New Questions in the Queue

 Posted by on 25 March 2015 at 8:00 am  Question Queue
Mar 252015
 

As you know, on Sunday morning’s Philosophy in Action Radio, I answer questions chosen in advance from the Question Queue. Here are the most recent additions to that queue. Please vote for the ones that you’re most interested in hearing me answer! You can also review and vote on all pending questions sorted by date or sorted by popularity.

Also, I’m perfectly willing to be bribed to answer a question of particular interest to you pronto. So if you’re a regular contributor to Philosophy in Action’s Tip Jar, I can answer your desired question as soon as possible. The question must already be in the queue, so if you’ve not done so already, please submit it. Then just e-mail me at diana@philosophyinaction.com to make your request.

Now, without further ado, the most recent questions added to The Queue:

What are the philosophical underpinnings of growth versus fixed mindsets?

At SnowCon, we discussed the negative impact of the doctrine of Original Sin on Western culture over breakfast one morning. We saw that this idea — which tells people that they are hopelessly flawed by nature — could encourage fixed mindsets. In contrast, an Aristotelian understanding of virtue and vice as dispositions cultivated by repeated action would seem to promote a growth mindset. What other philosophic ideas might tend to promote a fixed versus a growth mindset?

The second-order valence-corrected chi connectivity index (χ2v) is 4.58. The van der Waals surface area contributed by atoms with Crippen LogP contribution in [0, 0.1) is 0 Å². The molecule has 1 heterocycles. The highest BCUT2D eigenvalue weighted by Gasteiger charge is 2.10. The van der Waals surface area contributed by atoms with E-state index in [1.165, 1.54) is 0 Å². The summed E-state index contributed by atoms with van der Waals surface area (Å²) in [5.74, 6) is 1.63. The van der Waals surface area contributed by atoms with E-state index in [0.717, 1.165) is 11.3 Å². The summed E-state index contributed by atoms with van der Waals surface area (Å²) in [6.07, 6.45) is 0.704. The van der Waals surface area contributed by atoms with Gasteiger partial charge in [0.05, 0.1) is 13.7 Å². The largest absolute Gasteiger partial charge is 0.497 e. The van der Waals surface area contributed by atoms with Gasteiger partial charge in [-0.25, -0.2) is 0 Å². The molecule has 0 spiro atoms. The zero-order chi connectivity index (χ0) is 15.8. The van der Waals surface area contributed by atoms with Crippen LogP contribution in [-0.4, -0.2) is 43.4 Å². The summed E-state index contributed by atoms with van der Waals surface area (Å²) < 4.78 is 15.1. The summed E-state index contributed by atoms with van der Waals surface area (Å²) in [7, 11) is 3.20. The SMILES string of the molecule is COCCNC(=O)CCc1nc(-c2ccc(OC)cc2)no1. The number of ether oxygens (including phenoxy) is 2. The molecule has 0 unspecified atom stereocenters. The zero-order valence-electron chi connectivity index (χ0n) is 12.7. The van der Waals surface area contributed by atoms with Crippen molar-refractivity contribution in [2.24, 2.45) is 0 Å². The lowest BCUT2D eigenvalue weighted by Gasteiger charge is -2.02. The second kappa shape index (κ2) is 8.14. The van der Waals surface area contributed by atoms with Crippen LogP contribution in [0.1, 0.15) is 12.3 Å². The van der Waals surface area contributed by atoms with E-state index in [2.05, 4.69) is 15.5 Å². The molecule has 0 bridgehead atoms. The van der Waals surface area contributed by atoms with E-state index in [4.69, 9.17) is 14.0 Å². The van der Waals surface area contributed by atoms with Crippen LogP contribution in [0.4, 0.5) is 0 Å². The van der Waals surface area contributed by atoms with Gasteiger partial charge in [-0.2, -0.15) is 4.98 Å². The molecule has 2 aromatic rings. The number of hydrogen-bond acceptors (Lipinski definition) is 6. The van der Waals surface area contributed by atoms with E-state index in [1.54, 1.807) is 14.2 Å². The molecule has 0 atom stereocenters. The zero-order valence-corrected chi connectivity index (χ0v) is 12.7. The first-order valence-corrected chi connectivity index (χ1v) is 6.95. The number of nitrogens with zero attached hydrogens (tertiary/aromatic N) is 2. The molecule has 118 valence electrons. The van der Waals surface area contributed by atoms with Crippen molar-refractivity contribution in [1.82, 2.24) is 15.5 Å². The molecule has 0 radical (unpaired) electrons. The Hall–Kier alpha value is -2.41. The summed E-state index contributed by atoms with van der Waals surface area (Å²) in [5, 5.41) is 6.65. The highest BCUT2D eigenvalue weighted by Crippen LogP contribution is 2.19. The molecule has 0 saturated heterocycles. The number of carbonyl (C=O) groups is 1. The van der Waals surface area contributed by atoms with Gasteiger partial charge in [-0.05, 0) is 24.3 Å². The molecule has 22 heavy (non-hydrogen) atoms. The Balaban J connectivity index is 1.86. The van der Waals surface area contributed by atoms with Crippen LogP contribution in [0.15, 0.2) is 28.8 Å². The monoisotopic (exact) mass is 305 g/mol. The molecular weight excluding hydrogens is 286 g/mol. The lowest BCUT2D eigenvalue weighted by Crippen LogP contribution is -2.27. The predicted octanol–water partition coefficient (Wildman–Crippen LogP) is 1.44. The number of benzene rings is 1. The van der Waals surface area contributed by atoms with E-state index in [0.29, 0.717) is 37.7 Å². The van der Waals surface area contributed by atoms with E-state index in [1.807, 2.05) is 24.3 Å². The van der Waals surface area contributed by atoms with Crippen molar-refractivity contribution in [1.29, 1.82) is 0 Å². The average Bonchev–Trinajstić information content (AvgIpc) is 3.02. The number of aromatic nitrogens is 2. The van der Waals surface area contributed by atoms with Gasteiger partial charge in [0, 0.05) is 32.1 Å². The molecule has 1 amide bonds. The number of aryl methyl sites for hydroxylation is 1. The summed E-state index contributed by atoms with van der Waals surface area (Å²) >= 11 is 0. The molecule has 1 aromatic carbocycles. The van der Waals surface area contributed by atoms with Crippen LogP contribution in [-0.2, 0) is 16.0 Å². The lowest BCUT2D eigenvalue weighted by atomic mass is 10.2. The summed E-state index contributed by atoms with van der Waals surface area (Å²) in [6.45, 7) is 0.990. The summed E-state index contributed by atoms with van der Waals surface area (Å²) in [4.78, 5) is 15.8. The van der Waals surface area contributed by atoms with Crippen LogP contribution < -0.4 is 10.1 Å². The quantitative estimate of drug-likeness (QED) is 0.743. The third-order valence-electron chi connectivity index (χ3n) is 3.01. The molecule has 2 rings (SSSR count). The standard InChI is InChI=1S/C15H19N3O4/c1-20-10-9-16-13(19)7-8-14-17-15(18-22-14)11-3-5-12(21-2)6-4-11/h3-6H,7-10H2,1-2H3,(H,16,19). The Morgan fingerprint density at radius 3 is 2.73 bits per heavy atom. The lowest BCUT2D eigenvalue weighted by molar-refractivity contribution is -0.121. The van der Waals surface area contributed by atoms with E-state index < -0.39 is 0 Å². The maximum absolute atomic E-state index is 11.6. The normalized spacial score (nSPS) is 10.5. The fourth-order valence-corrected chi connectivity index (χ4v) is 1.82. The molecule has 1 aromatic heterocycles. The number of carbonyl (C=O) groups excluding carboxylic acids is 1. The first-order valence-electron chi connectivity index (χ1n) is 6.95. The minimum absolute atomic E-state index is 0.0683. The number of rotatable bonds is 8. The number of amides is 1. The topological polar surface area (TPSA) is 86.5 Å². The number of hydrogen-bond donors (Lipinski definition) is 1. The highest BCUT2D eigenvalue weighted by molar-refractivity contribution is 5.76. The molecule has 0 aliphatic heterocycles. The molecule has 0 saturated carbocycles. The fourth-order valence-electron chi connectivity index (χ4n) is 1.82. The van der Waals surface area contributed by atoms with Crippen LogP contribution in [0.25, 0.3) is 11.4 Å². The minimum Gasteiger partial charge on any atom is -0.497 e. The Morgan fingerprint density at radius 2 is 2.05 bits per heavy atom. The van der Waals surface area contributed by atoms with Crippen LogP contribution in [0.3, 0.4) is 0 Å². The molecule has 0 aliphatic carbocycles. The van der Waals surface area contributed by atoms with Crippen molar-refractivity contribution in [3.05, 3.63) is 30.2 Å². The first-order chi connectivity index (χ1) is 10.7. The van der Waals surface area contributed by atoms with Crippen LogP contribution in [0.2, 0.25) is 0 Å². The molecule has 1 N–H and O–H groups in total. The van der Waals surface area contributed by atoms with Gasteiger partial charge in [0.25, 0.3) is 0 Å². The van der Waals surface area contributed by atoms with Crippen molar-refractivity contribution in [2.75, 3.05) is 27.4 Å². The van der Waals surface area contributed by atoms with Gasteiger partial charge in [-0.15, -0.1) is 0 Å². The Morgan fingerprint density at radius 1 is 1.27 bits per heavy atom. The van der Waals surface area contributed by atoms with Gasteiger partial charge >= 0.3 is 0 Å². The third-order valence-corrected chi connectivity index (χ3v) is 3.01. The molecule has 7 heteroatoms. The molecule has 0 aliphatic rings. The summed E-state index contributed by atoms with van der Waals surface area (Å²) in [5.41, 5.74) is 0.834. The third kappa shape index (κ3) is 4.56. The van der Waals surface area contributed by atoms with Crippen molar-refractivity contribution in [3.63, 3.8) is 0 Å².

Should I respond to an “Earth Hour” company email?

Every year my company’s HR department sends out an email telling us to turn everything off and share stories about “the amazing things… (we)… get up to… saving the planet.” I feel like I should respond – to at least offer an alternative viewpoint. Silence seems like tacit endorsement. (After all, what kind of heretic would question this moral enlightenment?!?) These emails annoy me because we’re a computer software company. Everything we do relies on energy – consistent, reliable energy. Plus, there’s hypocrisy on multiple levels: you’re asked to turn your lights off for one hour. Try a week. Better yet, turn off your fridge/freezer for a few days and watch the abundance of life grow! Plus, while being asked to print less to reduce our footprint, our HR person has just returned from a world trip. We’re a 100 person company. I’m not sure if this email is company policy or just an arbitrary HR effort. I’ve heard that it is better to register a polite disavowal rather than surrender a value in silence. But I’m concerned that an emailed response to the same company distribution group would strike a sour note. So is it moral cowardice to stay silent, or is it common sense? What should I prioritize – smooth relationships with co-workers or the politicized pseudo-science of environmentalism? Or do I have other options?

When is a person obliged to report knowledge of a crime?